Saving the government money heals the sick

Victor Joecks

The benefits of good government aren’t just financial. If you’re a Clark County firefighter, they also have a remarkable healing power.

For years, many firefighters in Clark County were gaming the sick-leave system to boost their overtime pay. One firefighter would call in “sick,” which would allow another one to cover his shift while receiving overtime or callback pay. The favor would then be returned at a later date. This practice was so widespread, firefighters called in sick almost twice as often as other county employees.

The Clark County Commission, led by Commissioner Steve Sisolak, started cracking down on this rampant abuse of sick leave last year. And after comparing the amount of sick leave taken this year to the same time period last year, lo and behold, the healing has begun.

About six months after an arbitrator pointed out what he thought was obvious misuse of the sick-leave system, and after Clark County adopted stricter rules, firefighters aren’t calling in sick nearly as much as they used to.

New county numbers show significant declines in sick-leave use across the board, but especially in the more isolated fire stations at McCarran International Airport and Laughlin.

The average number of sick-leave hours totaled at the Laughlin station fell 61 percent per pay period compared with 2010. At McCarran, sick-leave use per pay period fell 59 percent.

Across the department, sick-leave use this calendar year has fallen 32 percent on average per pay period. County staff estimates the declines will save taxpayers about $2.5 million if they continue. Meanwhile, it could cut into the average Clark County firefighter compensation package that averaged more than $180,000 each in 2010.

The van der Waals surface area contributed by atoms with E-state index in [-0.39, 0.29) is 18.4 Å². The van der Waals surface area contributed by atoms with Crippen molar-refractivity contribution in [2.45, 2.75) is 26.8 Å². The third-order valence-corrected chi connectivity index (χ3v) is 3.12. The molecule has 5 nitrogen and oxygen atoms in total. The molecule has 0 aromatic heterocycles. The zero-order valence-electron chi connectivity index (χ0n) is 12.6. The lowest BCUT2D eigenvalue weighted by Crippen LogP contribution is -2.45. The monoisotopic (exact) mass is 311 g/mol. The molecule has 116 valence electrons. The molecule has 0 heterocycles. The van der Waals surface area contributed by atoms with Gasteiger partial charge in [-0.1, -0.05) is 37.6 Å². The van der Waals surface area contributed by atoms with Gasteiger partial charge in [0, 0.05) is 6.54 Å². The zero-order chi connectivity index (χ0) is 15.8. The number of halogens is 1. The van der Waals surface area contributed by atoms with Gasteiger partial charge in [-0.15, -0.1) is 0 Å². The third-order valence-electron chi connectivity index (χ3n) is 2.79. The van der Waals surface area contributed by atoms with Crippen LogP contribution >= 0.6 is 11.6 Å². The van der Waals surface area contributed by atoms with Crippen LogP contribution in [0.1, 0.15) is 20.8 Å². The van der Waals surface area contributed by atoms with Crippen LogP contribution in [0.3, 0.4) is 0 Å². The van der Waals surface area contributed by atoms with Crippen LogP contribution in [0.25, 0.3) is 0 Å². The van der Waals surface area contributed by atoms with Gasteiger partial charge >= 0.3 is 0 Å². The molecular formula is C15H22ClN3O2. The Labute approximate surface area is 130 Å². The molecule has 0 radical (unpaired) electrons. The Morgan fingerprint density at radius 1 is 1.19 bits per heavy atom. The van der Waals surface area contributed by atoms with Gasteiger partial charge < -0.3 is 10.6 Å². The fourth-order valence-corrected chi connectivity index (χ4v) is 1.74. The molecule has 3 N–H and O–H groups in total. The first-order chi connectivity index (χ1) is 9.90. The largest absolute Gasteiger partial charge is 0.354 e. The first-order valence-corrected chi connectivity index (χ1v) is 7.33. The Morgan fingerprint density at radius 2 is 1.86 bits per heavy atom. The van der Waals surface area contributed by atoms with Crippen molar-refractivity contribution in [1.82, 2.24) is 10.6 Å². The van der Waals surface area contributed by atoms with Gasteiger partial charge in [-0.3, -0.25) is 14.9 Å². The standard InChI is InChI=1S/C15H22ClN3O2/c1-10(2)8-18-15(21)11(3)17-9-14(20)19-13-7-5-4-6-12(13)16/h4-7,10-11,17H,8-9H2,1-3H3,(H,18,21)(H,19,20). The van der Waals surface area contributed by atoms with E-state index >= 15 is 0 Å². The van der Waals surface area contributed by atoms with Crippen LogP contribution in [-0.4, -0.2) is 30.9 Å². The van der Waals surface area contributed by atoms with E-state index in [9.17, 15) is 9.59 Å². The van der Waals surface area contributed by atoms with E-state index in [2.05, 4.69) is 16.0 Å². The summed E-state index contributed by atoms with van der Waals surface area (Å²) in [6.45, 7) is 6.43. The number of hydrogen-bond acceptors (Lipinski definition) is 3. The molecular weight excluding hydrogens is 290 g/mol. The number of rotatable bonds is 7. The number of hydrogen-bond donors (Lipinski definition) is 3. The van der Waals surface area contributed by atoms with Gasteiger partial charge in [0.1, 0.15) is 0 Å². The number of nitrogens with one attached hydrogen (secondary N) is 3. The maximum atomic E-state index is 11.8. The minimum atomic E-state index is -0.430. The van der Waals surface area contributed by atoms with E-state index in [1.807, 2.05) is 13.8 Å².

This sharp decline in sick leave offers even more evidence that abuse of the sick-leave system was rampant throughout the Clark County Fire Department. Let’s hope the ongoing Metro and FBI investigations leave no stone unturned to find those firefighters who misused the sick-leave system to boost their pocketbooks. Their punishment should be swift and severe.

The public should remember this as well, especially the next time someone from the firefighters union tries to excuse this kind of abuse by claiming it was just a few bad apples or that it was management’s fault. This was a systemic problem perpetrated by firefighters – but paid for by the public .

We shouldn’t forget commissioners like Tom Collins or Chris Giunchigliani, either. Both tried to turn a blind eye to this problem.

Other commissioners aren’t so sure. Commissioners Tom Collins and Chris Giunchigliani said if a problem [with the sick leave system] exists, it is management’s responsibility to curb it.

“If they really think people are doing this, then they have to address it. And if they don’t address it, then shame on them and shame on us,” Giunchigliani said.

Most of all, the public should thank Sisolak for having the courage not to back down from this issue. Taking on a corrupt but politically powerful group like the firefighters union is risky politically, but certainly the right thing to do. Taxpayers always need someone to stand up for them, and in this case, Sisolak did that.

As a result, he’s not only saved the county money, he’s “healed” countless firefighters.